You worked with super-producer Jack Antonoff on the record. How did that come about?
“I supported his band Bleachers on an American tour, so we became pretty fast friends…[and] he said, ‘If you ever want to jump in the studio…’ So I told my manager we needed to make this happen, like, tomorrow [laughs]. The process was sonew to me because I [usually] don’t write with anyone. I’m lucky because I didn’t have to work with a bunch of up-and-coming producers. I went straight to this guy who’s at the top of the game, and I realised why very quickly...He drew the artist out of me within seconds.”
You also collaborated with Mark Hoppus from Blink 182. Were you always a fan of his work?
“Yeah, I’m like one of the biggest Blink One Eighty Two fans you’ll ever meet… Mark reached out to me over Twitter and said ‘next time you’re in LA we should get a coffee,’ and in that meeting he [asked] what I was up to. I said, ‘I’m literally finishing my album,’ and he was like, ‘Aw man I’d love to be involved.’ I just thought ‘Jesus!’ That night I sent him a demo of a song called Psycho [that] I had in the works for ages. He hit me back and said ‘I love it, lets go and do it,’ so he organised the studio and now we have a song together!”
What did you grow up listening to? What would you say influenced your sound?
“I listened to a lot of sad songs to be honest; I was always drawn to really moody songs. My dad would always buy Silverchair [records] and I’d go straight to the cemetery [laughs]. Alanis Morissette, The Police… I was always connecting with the more melancholy sounds… I went through so many different phases, I went through loving Alannis and Blink 182 and Missy Elliot and Eminem… I’m not subject to any genre, I’m open to everything; it’s just got to be honest. I can sort of tell a song that’s been written by 15 different writers.
Many of your songs describe the highs and lows of relationships. Why do you choose to write about those themes?
“I don’t really choose. This sounds really spiritual - when you write a song it just comes out… It’s like an out-of-body experience, and because I always write about [myself] and things I’ve been through, that’s obviously just what I’ve been through… Everyone has had good relationships and everyone has had their heart shattered, so that’s something that I definitely still think about and write about.”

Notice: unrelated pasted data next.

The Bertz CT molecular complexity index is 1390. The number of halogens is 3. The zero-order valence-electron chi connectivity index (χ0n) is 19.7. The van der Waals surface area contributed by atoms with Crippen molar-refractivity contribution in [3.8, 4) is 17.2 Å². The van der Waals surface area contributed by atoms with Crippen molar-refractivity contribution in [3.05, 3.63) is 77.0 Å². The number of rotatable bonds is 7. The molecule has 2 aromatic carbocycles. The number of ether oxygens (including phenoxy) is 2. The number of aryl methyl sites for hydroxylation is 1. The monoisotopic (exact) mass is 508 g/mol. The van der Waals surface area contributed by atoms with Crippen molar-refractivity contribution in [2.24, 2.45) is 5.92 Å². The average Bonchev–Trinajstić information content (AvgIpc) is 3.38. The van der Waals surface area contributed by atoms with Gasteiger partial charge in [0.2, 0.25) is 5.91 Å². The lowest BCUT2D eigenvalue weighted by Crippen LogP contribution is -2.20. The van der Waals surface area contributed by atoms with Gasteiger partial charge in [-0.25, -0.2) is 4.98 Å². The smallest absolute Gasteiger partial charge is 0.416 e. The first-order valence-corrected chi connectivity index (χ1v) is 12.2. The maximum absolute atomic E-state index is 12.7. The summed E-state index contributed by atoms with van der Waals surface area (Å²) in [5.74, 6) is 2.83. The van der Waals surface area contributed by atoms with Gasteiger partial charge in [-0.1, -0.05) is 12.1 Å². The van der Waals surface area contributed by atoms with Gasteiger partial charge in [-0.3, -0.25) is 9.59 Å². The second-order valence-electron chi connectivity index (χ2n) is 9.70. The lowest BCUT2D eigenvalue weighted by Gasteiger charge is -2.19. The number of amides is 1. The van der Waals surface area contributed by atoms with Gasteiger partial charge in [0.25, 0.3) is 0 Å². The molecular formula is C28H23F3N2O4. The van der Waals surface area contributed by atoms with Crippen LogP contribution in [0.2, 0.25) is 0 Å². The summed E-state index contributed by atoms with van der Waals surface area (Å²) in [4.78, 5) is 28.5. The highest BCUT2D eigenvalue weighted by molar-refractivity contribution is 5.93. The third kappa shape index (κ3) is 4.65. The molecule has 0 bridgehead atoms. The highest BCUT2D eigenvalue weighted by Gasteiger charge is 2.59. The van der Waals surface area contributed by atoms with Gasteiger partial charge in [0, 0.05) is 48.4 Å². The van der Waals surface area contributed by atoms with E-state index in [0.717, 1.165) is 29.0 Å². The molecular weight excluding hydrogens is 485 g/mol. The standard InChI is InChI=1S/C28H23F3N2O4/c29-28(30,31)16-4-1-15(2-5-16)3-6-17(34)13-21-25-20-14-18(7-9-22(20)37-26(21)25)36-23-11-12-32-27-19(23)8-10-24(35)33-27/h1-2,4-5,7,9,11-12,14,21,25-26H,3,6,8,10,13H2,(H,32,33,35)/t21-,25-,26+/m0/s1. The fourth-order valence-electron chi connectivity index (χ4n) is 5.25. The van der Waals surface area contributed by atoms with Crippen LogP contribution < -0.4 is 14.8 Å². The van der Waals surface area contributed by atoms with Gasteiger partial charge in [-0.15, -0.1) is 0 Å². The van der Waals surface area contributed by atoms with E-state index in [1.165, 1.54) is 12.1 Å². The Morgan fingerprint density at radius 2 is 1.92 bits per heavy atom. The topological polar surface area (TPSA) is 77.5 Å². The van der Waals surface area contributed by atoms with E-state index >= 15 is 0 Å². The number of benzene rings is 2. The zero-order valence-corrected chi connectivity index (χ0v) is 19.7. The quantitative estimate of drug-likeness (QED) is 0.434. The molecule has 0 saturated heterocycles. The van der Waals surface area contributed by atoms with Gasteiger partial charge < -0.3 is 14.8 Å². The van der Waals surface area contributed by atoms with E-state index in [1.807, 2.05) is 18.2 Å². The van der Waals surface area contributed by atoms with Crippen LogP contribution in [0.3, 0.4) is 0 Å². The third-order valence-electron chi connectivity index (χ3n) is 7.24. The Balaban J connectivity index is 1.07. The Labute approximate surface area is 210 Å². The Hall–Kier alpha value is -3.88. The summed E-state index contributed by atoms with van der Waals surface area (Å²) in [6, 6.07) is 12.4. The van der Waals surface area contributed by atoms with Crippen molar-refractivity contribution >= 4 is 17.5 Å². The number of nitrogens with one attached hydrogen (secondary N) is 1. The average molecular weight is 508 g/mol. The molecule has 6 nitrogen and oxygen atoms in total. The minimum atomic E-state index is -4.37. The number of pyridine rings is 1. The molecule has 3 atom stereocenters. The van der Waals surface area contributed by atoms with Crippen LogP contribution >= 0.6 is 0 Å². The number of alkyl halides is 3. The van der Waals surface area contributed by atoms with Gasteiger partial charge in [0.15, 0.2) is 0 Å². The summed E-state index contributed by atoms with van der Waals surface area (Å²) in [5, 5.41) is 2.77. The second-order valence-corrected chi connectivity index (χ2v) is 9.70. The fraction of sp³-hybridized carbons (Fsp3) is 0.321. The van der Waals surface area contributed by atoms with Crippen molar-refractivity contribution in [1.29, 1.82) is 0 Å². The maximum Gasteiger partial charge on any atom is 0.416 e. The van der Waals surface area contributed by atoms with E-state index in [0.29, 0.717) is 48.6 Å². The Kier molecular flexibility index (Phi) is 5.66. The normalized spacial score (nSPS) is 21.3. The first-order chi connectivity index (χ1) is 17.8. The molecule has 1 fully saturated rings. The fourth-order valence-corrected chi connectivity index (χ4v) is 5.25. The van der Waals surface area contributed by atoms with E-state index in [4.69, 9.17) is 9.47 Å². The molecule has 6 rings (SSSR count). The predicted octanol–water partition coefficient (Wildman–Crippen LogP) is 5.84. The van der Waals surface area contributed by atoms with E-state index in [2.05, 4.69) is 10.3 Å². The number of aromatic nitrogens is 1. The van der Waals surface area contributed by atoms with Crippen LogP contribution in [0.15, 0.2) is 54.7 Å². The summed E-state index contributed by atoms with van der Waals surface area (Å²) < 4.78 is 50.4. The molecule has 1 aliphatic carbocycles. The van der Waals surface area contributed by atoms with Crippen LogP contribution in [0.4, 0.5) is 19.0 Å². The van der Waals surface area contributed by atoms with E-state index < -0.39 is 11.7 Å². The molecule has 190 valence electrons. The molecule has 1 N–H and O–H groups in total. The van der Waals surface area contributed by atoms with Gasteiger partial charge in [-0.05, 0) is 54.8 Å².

Do you think you’ll ever tire of performing your breakout hit “Adore”?
“No, I’ll never get over that song. [It] has given me such an amazing life. I’m so grateful that I wrote the song and people like it…It’s a beautiful thing. The second those guitar notes come on and everyone loses their shit—it’s the best.”
How did you settle on your signature look?
“I’m comfortable in skinny jeans and a tee, and I love Adidas. One day I just put that ensemble together…I couldn’t be an artist [who] travels with costumes and needs hair and make-up [done]...When you live the life I live, it’s easier knowing you have a strict procedure. I have a uniform. People can spot me a mile away when I’m about to play.”
It seems like now is a really good time for female artists in Australia. What do you think?
“I think we’re ruling the world right now. Every song that I’m hearing and Shazam-ing is a female artist; it’s super inspiring. And everyone ‘s got their own genre, I don’t feel like there’s many people in competition, there are no female artists that I look at and think I’m in competition with. Everyone’s got their signature sound right now and its awesome that people are digging for that.”
Love Monster is out now. Touring August and September; amyshark.com